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Perspective: In parametric terms, it is important to define whether a contract is insurance or exchange



These days, parametric insurance, excuse the expression, is a hot topic among those considering the impact of climate change. From homeowners to businesses to state and local authorities to nation states, the idea of ​​risk transfer agreements that resolve and pay losses is much faster than losses covered by customary property insurance contracts. And the positive impact on resilience is undeniable because loss payments in parametric transactions are meant to be made shortly after events occur, which is exactly when everyone affected by an event needs cash to finance repairs, pay for losses not covered by standard property insurance and accelerate recovery efforts.

However, for some U.S. purchasers of parametric insurance, the promise that ordinary loss adjustment activity can be significantly reduced or completely avoided should be considered in the context of federal securities law and tax issues. The challenge begins with calling all such risk transfer products "parametric insurance". When such products are truly insurance, the good news is that federal securities and commodities laws should not apply, saving issuers from regulation as traders.

For commercial purchasers, the cost of such insurance cover would usually be deductible as a normal and necessary business expense and claims for damages would generally not be included in taxable income. For private individuals, of course, insurance premiums are generally not deductible, but whether parametric insurance losses must be included in taxable income ̵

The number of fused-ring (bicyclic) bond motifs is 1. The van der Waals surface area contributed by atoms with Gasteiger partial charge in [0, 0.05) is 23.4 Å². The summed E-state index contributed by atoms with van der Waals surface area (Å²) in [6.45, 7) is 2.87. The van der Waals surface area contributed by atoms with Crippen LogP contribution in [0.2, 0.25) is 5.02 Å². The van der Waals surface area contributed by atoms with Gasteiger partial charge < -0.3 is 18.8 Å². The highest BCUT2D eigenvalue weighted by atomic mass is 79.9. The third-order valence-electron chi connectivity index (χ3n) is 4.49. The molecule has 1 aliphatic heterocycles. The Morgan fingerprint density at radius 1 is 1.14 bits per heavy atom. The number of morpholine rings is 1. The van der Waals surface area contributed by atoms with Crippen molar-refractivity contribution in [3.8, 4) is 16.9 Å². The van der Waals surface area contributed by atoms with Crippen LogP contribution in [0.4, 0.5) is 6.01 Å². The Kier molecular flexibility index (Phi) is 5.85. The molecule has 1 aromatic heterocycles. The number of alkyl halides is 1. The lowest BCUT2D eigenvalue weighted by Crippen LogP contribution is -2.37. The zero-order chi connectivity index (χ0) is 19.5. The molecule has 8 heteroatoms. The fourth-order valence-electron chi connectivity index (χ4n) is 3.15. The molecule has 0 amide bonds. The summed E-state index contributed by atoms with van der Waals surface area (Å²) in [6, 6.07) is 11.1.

1; either as short- or long-term capital gains – definitely matters.

Insurance or exchange?

Following the approval of the landmark Dodd-Frank Wall Street Reform and Consumer Protection Act 2010, the US Securities and Exchange Commission and the Commodity Futures Trading Commission conducted a joint exercise on swaps which ended in late 2012 with the publication of 600 pages of updated rules that extensively regulate a corner of the financial markets that until 2010 had been largely unregulated.

What is a swap? The Commodity Exchange Act defines swap to include, in part, all agreements, contracts or transactions “that provide for the purchase, sale, payment or delivery (other than dividends on own securities) that depend on the occurrence, non-existence or extent of the event or event in in connection with a potential economic, economic or commercial consequence. Sounds a bit like an insurance contract, right?

The commissions recognized the possibility of confusion and uncertainty and at the beginning of the common rule they noted that they "did not interpret this clause so that products historically treated as insurance products would be included in the swap or security-based swap definitions. The commissions are not aware of anything in Title VII [in Dodd-Frank] which indicates that Congress intended traditional insurance products to be regulated as swaps or security-based swaps. "

How do state insurance laws define insurance contracts? New York defines an insurance contract as" any agreement or other transaction in which a party … is obliged to give another party a benefit of economic value … due to the fact that an event in which the insured has occurred … has or is expected to have at the time of such an event, a material interest that will be adversely affected by the event . Not surprisingly, the definitions of insurance in the state insurance laws vary. California's definition, for example, is probably narrower, because it is a "contract in which you undertake to compensate another for loss, damage or liability arising from a contingent or unknown event."